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SEC Bars Ex-LPL Rep Who Stole More Than $600K From Retired Client

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What You Need to Know

  • Matthew O. Clason sold client assets and withdrew the proceeds from a joint bank account he held with the client, according to LPL.
  • The ex-broker and advisor pleaded guilty to one count of wire fraud in May.
  • LPL did not immediately respond to a request for comment.

The Securities and Exchange Commission barred the ex-LPL Financial broker who the regulator had said stole hundreds of thousands of dollars from a retired 73-year-old client by liquidating securities in her investment accounts and transferring the proceeds to a bank account held jointly with the client.

Matthew O. Clason of Cheshire, Connecticut, pleaded guilty in May to one count of wire fraud. The former broker and advisor pleaded guilty before U.S. District Judge Michael P. Shea in Hartford to misappropriating more than $600,000 from the client, according to Leonard C. Boyle, acting U.S. attorney for the District of Connecticut.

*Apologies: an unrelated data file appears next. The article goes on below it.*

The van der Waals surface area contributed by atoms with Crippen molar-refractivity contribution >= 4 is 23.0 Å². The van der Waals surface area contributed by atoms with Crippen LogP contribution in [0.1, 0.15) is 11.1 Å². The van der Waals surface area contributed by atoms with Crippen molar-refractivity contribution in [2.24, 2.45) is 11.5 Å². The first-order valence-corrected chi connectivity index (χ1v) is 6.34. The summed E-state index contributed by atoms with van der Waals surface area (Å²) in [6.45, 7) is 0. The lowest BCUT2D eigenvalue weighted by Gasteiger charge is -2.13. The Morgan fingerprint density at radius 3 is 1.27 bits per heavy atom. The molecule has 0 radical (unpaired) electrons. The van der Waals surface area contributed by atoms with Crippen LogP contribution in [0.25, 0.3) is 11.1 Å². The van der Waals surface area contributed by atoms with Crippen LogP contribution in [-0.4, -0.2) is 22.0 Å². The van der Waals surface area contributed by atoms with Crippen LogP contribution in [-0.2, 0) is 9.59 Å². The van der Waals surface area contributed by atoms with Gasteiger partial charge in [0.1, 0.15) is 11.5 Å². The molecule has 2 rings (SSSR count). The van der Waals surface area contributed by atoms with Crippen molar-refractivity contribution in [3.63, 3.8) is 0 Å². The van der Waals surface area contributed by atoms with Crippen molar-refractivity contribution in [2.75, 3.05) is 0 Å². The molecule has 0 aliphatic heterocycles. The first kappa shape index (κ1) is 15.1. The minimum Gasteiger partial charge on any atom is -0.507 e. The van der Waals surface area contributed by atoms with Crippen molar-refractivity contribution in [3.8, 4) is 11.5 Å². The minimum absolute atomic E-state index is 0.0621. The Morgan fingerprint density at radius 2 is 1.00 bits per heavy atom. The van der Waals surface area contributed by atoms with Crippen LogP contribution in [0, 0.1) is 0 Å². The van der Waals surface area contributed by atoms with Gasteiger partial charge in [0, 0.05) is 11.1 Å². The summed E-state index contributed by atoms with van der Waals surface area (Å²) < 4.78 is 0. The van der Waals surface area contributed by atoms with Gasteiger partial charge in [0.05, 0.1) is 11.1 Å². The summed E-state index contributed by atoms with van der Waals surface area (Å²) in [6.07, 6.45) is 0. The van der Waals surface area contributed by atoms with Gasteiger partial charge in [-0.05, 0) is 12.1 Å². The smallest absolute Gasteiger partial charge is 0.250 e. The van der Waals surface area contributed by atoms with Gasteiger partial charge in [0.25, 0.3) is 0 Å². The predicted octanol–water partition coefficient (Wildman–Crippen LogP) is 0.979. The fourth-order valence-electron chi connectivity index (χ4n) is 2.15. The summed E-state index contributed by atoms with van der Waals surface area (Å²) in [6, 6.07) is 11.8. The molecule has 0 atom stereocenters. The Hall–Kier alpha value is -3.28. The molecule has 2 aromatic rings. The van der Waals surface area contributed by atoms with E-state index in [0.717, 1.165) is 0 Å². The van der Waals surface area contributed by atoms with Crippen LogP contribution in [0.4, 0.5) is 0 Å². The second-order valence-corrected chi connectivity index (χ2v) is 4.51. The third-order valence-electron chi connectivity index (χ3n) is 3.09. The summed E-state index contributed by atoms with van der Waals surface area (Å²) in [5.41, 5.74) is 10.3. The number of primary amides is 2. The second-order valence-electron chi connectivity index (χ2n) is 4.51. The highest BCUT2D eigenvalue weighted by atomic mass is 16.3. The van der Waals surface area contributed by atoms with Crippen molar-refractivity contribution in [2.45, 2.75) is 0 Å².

Clason recently submitted an Offer of Settlement that the SEC accepted, it said in an order filed on Tuesday.

As part of the agreement with the SEC agreed to by Clason, the SEC said it’s barring him from associating with any broker, dealer, investment advisor, municipal securities dealer, municipal advisor, transfer agent or nationally recognized statistical rating organization. Clason also agreed to be barred from participating in any offering of a penny stock.

“Any reapplication for association by the Respondent will be subject to the applicable laws and regulations governing the reentry process, and reentry may be conditioned upon a number of factors,” the SEC said in the order.

LPL did not immediately respond to a request for comment on Thursday.

Clason was a registered representative of LPL from 2016-2020, according to his report on the Financial Industry Regulatory Authority’s BrokerCheck website.

LPL discharged Clason Aug. 19. 2020, alleging he “maintained joint bank account with Firm customer, engaged in liquidations of securities in customer’s Firm account, transferred funds to joint bank account, and withdrew funds.”

FINRA barred Clason from the industry in September 2020. He consented to the sanction at the time without admitting or denying the findings of FINRA’s investigation.

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